Maybe it's not time on task after all?
In calling for longer school days and longer school years, U.S. Education Secretary Arne Duncan said other countries require more time on task for their kids and the U.S. should follow suit so they're not at a competitive disadvantage. But a new report says Duncan doesn't have it right.
Kids in the U.S. spend as much time in school, if not more, than students in India, China, Finland, Japan and Korea, says the report from the National School Board Association's Center for Public Education.
The report does offer this caveat:
"It is important to keep in mind, however, that these comparisons are based on required minimums. It’s possible that certain schools in these countries and states do provide more time for instruction. Furthermore, students in countries like China, India, Japan, and Korea have a tradition of receiving additional instruction through non-formal schooling such as tutoring and night schools, especially at the high school level, which could also have an impact."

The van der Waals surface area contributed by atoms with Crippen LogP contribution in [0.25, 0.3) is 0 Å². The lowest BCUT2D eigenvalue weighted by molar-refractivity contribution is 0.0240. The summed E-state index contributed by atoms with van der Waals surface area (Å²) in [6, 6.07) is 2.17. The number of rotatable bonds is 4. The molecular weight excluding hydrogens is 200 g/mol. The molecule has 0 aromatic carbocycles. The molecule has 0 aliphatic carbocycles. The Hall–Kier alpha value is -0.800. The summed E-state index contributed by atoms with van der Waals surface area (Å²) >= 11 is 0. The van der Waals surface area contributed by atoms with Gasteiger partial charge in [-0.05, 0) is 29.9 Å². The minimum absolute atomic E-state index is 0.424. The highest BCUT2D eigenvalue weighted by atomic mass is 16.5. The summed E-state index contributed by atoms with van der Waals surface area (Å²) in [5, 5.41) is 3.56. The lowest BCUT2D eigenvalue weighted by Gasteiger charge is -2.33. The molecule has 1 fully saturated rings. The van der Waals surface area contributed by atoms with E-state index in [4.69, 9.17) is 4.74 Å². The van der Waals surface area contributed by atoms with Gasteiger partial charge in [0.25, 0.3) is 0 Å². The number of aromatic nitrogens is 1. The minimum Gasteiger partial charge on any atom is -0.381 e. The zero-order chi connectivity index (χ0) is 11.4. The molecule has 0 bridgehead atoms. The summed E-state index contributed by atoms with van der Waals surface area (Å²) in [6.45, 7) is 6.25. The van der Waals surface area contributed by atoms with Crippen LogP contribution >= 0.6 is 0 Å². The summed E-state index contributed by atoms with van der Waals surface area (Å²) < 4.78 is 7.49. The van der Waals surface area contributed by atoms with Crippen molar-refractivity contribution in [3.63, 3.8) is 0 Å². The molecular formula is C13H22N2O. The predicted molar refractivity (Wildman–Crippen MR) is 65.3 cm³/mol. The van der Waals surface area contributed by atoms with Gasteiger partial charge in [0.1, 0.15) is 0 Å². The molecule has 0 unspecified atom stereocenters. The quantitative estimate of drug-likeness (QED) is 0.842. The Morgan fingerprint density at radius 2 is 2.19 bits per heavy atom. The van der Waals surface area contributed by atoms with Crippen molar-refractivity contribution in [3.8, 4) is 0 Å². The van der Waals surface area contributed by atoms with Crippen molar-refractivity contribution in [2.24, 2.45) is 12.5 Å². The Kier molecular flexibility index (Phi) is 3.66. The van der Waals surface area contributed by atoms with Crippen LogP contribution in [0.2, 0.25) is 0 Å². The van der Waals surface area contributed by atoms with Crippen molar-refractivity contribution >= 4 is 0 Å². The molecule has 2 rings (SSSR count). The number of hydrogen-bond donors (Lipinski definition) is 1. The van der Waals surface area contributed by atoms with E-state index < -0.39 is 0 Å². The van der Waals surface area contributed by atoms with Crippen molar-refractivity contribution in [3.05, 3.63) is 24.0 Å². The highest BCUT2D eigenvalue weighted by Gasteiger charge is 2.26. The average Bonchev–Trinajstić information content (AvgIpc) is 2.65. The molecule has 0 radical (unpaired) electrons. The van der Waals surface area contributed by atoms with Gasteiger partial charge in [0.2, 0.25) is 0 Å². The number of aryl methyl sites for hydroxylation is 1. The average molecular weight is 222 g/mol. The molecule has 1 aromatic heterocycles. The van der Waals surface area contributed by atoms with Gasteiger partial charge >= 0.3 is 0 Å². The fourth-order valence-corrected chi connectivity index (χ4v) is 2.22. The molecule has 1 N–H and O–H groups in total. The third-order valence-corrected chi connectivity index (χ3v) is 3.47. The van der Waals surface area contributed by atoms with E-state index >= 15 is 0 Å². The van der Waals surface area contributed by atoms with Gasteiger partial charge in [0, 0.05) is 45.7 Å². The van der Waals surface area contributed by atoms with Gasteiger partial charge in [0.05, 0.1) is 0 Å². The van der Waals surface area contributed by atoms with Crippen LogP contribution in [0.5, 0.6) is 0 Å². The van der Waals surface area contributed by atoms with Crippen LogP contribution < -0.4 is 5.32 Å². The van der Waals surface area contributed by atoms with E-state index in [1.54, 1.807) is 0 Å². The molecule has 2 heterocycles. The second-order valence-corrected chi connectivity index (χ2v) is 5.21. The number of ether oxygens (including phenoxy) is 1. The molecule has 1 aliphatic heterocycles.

"However," the report continued, "the point should not be lost: the U.S. does not require schools to provide less instructional time than other countries."
The St. Petersburg Times' fact-checking site, PolitiFact, checked out similar statements made by President Obama and rated them Half True.
But even if the president and the education secretary got their facts wrong, are they still on point with the argument that struggling students need more time on task - longer school days, longer school years - to get caught up?
At least one Republican state senator in Florida thinks they are.
(Image from jimenapulse.blogspot.com)